Aloo paratha is a dish originating in the Punjab region of India. Frequently served for breakfast. The name, derives from aloo, meaning potato, parat, meaning layers, and atta, meaning flour. This dish can be found in other regions of India and in Pakistan. It has spread in popularity from Punjab and India, to Malaysia, Singapore and even to the Caribbean. It is frequently served with butter, yogurt, types of chutney or pickles.
The following is my version of this delicious breakfast dish. It takes a bit of time, but it worth the effort.
- ¾ cup King Arthur All Purpose flour
- ¾ cup King Arthur Whole Wheat Flour
- 1 tsp sea salt
- 1 cup whole milk
- 1½ cups Mashed Russet potatoes
- ½ cup Chopped scallions
- 2 tbsp cilantro chopped
- ½ tsp grated fresh ginger
- 1 tsp thyme powder
- ¼ tsp cayenne pepper powder*
- 2 tbsp fermented jalapenos, finely chopped**
- ½ tsp sea salt
- ½ tsp fennel powder
- ½ tsp fenogreek powder
- ½ tsp cumin powder
- 1 tbsp lemon juice
Assembly and cooking
- Ghee, canola, peanut or similar oils.
- Place the flours and salt in a mixing bowl of the stand mixer and whisk well.
- Set the mixer on low to medium speed and add the milk.
- When all the ingredients are incorporated and you have a good dough ball, remove and place on a flat, clean floured surface. Knead it until smooth and elastic.
- Take out the bowl and wrap in plastic wrap, set in the refrigerator for at least 30 minutes.
- Place the potatoes, just covered, in a sauce pan with salted water. Bring to a boil and then reduce to a simmer.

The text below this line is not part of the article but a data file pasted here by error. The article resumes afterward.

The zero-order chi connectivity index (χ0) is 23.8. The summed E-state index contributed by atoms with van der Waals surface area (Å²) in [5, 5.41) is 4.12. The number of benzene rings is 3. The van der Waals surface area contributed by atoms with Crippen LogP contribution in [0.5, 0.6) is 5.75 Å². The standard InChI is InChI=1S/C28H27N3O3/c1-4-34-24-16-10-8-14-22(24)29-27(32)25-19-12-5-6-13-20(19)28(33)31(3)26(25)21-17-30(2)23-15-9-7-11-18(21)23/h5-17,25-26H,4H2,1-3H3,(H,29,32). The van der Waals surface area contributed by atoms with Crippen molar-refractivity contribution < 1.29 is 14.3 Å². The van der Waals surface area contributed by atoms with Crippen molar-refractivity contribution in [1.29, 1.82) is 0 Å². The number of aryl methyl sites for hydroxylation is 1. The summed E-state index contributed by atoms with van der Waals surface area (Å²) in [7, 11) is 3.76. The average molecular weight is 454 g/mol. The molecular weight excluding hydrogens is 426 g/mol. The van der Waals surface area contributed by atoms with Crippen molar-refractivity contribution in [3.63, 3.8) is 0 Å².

- Cook the potatoes until easily speared with a fork.
- Pour off the water and set aside. Mash the potatoes finely. Add potato water if necessary. Set aside until cool enough to work.
- Add to the mashed potatoes, scallions, cilantro ginger, thyne, cayenne, jalapeno's, salt, fennel, fenugreek, cumin and lemon juice. Mix well.
- Taste and adjust seasonings as needed. Set aside.
Assembly and cooking
- Take the dough and cut into pieces. This depends on the size of paratha you wish. I prefer smaller sizes, but larger cut into quarters, see picture, also works.
- Make a ball of each piece, flatten and using a tortilla press**, with both sides covered with plastic, press a piece into a wide flat bread.
- Place the pressed parathas on a plate seperated by plastic wrap.
- Using one paratha at a time, on a clean flat surface, place 1-2 tbsp of the filling the the middle of the paratha. Bring the edges up almost into a "beggar's purse" shape with the filling in the middle.
- Seal the top of the "purse" and then flatten the filled paratha carefully.
- Using a rolling pin, carefully roll the filled paratha until you have the desired size you wish, usually 7-8 inches.
- In a flat crepe pan, or cast iron pan, place 1 tbsp of oil and heat to medium high.
- You want the parathas cooked but not burned, so watch them carefully.
- Fry the paratha until golden brown.
- Place on a plate and serve with a pat of butter or homemade yogurt on top.